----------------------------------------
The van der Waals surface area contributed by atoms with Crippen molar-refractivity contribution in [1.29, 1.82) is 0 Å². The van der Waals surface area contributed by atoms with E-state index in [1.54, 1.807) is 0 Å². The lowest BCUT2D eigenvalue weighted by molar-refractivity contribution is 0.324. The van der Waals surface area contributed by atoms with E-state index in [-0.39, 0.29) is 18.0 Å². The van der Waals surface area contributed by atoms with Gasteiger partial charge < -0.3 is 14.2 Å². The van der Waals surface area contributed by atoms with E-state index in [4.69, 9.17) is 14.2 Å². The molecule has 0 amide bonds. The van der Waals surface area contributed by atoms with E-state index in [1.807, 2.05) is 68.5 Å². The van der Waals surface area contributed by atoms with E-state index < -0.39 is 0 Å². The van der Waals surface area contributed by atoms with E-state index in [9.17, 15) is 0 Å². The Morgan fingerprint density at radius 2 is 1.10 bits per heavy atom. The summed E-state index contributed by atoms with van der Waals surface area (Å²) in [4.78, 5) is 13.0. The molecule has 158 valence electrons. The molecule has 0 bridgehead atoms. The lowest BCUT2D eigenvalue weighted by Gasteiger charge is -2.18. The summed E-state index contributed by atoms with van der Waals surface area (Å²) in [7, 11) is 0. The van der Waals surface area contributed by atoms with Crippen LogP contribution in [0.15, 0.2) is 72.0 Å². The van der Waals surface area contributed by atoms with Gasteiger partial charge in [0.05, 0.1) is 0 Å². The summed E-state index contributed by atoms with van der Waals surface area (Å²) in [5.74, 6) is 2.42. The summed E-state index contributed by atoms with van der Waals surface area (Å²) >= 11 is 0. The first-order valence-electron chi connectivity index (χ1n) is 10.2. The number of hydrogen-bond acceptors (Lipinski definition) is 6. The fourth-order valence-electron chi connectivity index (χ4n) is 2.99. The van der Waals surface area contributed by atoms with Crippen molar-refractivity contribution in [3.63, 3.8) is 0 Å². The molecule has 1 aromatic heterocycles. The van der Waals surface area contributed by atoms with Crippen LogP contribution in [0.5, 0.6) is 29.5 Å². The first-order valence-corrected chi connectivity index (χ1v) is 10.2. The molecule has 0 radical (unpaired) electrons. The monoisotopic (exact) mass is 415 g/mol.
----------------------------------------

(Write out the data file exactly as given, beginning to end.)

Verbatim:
The van der Waals surface area contributed by atoms with Crippen molar-refractivity contribution in [1.29, 1.82) is 0 Å². The van der Waals surface area contributed by atoms with E-state index in [1.54, 1.807) is 0 Å². The lowest BCUT2D eigenvalue weighted by molar-refractivity contribution is 0.324. The van der Waals surface area contributed by atoms with E-state index in [-0.39, 0.29) is 18.0 Å². The van der Waals surface area contributed by atoms with Gasteiger partial charge < -0.3 is 14.2 Å². The van der Waals surface area contributed by atoms with E-state index in [4.69, 9.17) is 14.2 Å². The molecule has 0 amide bonds. The van der Waals surface area contributed by atoms with E-state index in [1.807, 2.05) is 68.5 Å². The van der Waals surface area contributed by atoms with E-state index < -0.39 is 0 Å². The van der Waals surface area contributed by atoms with E-state index in [9.17, 15) is 0 Å². The Morgan fingerprint density at radius 2 is 1.10 bits per heavy atom. The summed E-state index contributed by atoms with van der Waals surface area (Å²) in [4.78, 5) is 13.0. The molecule has 158 valence electrons. The molecule has 0 bridgehead atoms. The lowest BCUT2D eigenvalue weighted by Gasteiger charge is -2.18. The summed E-state index contributed by atoms with van der Waals surface area (Å²) in [7, 11) is 0. The van der Waals surface area contributed by atoms with Crippen LogP contribution in [0.15, 0.2) is 72.0 Å². The van der Waals surface area contributed by atoms with Gasteiger partial charge in [0.05, 0.1) is 0 Å². The summed E-state index contributed by atoms with van der Waals surface area (Å²) in [5.74, 6) is 2.42. The summed E-state index contributed by atoms with van der Waals surface area (Å²) >= 11 is 0. The first-order valence-electron chi connectivity index (χ1n) is 10.2. The number of hydrogen-bond acceptors (Lipinski definition) is 6. The fourth-order valence-electron chi connectivity index (χ4n) is 2.99. The van der Waals surface area contributed by atoms with Crippen molar-refractivity contribution in [3.63, 3.8) is 0 Å². The molecule has 1 aromatic heterocycles. The van der Waals surface area contributed by atoms with Crippen LogP contribution in [0.5, 0.6) is 29.5 Å². The first-order valence-corrected chi connectivity index (χ1v) is 10.2. The molecule has 0 radical (unpaired) electrons. The monoisotopic (exact) mass is 415 g/mol.